BTW, the 10,000 in a drought was on the news crawler today. Didn’t catch the country… Yeah, impressed me so much I didn’t even notice what country and impressed the news editor so much they condemned it to the crawler… Probably this one:


    he drought and accompanying famine in East Africa continues to get worse: Three more regions of Somalia have been declared famine zones–defined as places where at least 20% of households face severe shortages and when more than 2 people in 10,000 die daily from hunger. Al Jazeera reports that 29,000 children have died from starvation in the past three months. In total 3.2 million people are in need of immediate humanitarian assistance. Behind all of this: The worst drought in 60 years. Delivering aid has been hindered due to the Islamist group al-Shabab controlling to worst affected areas; until very recently they have refused access to many aid organizations, and have denied that conditions of famine exist.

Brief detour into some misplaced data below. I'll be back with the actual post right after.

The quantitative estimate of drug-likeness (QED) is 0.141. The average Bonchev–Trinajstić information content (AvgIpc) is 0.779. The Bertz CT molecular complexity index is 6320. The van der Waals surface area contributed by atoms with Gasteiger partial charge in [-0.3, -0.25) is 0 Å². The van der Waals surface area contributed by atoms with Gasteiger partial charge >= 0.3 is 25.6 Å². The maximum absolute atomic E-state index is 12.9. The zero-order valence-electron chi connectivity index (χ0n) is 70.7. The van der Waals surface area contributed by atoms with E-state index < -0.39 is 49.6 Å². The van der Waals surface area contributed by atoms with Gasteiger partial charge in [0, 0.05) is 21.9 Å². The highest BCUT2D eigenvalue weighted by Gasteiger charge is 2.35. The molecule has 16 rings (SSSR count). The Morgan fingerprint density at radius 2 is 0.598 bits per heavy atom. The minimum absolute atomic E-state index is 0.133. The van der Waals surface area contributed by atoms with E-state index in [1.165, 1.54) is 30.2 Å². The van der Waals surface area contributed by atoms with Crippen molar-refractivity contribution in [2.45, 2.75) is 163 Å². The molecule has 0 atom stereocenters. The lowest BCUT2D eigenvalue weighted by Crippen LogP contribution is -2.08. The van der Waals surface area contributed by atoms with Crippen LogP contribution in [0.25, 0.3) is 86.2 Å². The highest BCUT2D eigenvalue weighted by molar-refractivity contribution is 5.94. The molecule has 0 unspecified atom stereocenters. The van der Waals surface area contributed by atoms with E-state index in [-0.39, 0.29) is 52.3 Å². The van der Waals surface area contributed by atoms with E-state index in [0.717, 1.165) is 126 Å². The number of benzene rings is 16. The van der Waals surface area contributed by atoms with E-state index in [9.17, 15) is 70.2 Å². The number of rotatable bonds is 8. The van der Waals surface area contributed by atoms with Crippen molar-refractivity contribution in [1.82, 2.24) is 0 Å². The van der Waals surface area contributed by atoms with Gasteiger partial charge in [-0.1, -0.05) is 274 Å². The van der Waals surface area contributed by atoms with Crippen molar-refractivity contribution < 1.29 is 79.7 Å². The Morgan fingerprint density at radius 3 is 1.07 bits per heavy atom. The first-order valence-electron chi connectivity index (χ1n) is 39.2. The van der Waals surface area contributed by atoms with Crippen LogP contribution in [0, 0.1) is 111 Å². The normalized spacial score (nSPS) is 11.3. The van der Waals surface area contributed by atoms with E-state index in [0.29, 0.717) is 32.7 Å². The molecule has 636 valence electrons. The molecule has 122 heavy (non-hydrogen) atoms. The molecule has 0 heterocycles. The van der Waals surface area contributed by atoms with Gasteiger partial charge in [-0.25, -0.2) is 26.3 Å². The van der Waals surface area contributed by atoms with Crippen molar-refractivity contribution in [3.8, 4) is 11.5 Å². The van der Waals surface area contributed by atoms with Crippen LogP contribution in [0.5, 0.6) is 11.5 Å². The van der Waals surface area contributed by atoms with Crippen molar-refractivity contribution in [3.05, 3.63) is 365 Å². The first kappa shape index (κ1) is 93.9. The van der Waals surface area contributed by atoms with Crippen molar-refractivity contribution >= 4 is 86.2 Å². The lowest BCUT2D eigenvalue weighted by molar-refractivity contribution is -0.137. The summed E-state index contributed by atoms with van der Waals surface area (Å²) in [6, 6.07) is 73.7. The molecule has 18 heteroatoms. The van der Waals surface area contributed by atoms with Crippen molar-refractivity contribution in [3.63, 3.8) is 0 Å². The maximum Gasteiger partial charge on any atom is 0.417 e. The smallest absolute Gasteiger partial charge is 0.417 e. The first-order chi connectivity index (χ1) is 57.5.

So we have a disaster caused by religious bigotries and egos mixing with “God’s Will” causing 29,000 children to die (heck, even if over stated by a factor of 3 it is horrific) and it doesn’t even make it to the “News Reader”… Roughly 10,000 a month.

    One nuclear driven desalinization plant and some hydroponics and they all could live in relative plenty and luxury. But hey, we might have a nuclear accident and cause a few more cancers some day… maybe… Can’t have that.

    How humanity collectively can act as it does is a mystery to me. All I can do is point at it and toss rocks… But we’ve divided into 2 worlds, conceptually. Industrialized – who are now addicted to and totally dependent on ever advancing technology (and taking the sporadic industrial disaster, pollution disaster, or nuclear leaks) vs the ‘primitive 3rd world’ of living ‘green’ and close to the land (but taking the sporadic natural disasters and dealing with Malthusian LImits as nature presents them).